Alas, Ted Weems and all the great bands of the 1930's and 40's, like Tommy Dorsey, Benny Goodman, Artie Shaw, are gone and nearly forgotten.

Programs | Midnight Dancing Party

One of WBT's most popular announcers in the late 1940's and early '50s was Kurt Webster. One of his shows was Midnight Dancing Party, which had legions of listeners over a large swath of the U. S. One night in '47 Kurt dusted off an old recording of "Heataches" by Ted Weems' orchestra, recorded back in the 1930s. It was probably one of those "I wonder where he is today" moments. Webster kept playing the song and got so many requests and attracted so much notice that Weems actually came out of retirement, reformed his band and enjoyed a brief "new" career. Here's a brief paragraph from Weems' biography on a website that no longer exists.

"In 1935 the band welcomed a then-unknown Perry Como, who remained their featured vocalist until 1941, when Weems dissolved the group after he and many of his musicians joined the Merchant Marines to fight in World War II. In 1947 the reconstituted orchestra enjoyed an unlikely hit when their original 1933 recording of "Heartaches" became a favorite on a North Carolina station, with their promotional push eventually launching the song to national success. By the middle of the following decade Weems was working as a disc jockey in Memphis; he died in Tulsa, OK on May 6, 1963."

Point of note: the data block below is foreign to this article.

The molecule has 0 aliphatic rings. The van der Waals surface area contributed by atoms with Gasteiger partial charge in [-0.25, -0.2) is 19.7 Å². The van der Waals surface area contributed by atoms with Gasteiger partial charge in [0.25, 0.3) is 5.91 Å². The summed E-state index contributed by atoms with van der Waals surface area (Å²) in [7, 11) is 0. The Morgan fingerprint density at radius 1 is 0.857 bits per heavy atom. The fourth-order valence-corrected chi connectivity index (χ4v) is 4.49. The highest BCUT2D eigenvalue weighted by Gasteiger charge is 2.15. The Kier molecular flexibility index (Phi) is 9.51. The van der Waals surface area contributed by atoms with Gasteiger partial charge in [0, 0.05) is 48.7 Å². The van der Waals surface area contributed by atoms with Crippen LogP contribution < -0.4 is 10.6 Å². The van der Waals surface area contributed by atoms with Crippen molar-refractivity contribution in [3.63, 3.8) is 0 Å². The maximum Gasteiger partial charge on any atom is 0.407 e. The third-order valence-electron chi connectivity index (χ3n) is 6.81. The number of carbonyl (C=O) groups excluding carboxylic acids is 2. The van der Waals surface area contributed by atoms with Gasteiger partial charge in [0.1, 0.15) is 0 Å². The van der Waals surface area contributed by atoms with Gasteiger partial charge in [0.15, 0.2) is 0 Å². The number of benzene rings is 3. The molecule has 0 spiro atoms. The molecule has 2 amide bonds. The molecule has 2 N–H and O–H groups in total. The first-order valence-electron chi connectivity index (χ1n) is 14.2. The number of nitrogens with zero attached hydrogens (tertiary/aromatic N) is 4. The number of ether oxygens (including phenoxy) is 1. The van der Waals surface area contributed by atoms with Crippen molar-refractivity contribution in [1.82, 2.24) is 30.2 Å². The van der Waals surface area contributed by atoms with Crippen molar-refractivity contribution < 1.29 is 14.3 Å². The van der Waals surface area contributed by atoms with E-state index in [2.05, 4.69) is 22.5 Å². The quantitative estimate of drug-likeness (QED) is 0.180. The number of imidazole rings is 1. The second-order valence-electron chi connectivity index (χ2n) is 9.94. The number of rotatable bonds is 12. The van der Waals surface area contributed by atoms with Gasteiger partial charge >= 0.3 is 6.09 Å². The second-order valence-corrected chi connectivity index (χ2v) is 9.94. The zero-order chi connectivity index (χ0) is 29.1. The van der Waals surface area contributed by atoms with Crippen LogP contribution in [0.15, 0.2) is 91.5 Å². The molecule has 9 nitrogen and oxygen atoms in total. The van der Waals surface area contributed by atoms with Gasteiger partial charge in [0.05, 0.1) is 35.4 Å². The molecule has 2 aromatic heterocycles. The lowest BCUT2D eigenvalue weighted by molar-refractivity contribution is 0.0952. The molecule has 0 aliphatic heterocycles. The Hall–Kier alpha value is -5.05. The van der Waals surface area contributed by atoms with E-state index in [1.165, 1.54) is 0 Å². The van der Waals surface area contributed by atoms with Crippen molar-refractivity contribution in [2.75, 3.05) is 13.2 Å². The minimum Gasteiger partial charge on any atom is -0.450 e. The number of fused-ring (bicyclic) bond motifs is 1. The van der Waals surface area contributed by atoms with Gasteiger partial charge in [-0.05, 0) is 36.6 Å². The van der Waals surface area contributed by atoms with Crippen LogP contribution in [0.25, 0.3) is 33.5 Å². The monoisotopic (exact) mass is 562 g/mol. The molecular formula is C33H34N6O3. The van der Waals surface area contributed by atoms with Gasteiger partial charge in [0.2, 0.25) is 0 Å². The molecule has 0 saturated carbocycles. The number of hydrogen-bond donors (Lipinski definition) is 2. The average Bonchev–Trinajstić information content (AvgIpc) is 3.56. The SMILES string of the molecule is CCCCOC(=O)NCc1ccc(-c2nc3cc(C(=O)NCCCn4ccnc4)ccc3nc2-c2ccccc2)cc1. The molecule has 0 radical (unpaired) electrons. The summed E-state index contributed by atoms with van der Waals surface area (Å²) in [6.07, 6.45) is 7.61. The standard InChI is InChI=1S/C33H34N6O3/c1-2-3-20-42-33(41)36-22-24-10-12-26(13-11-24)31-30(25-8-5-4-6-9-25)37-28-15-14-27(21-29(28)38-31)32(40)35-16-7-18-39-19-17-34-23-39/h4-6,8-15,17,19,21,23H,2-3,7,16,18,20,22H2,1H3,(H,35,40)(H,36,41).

There are other interesting facts about Ted Weems on, along with his discography. Kurt Webster made a very successful transition to television before departing Jefferson Standard Broadcasting in the mid-1950s for WAVY in Norfolk, VA, where he worked alongside affable Willard Scott, who later would become the Today Show's weatherman on NBC-TV.

As for the old song, we've put the recording of "Heartaches" in the BT Sound Vault. Don't snicker, this was a very popular style of music back in the '30s. The whistling—not unlike that of a songbird—was by Elmo Tanner, nationally prominent for his puckered presentations. (How many nationally known whistlers can you name?)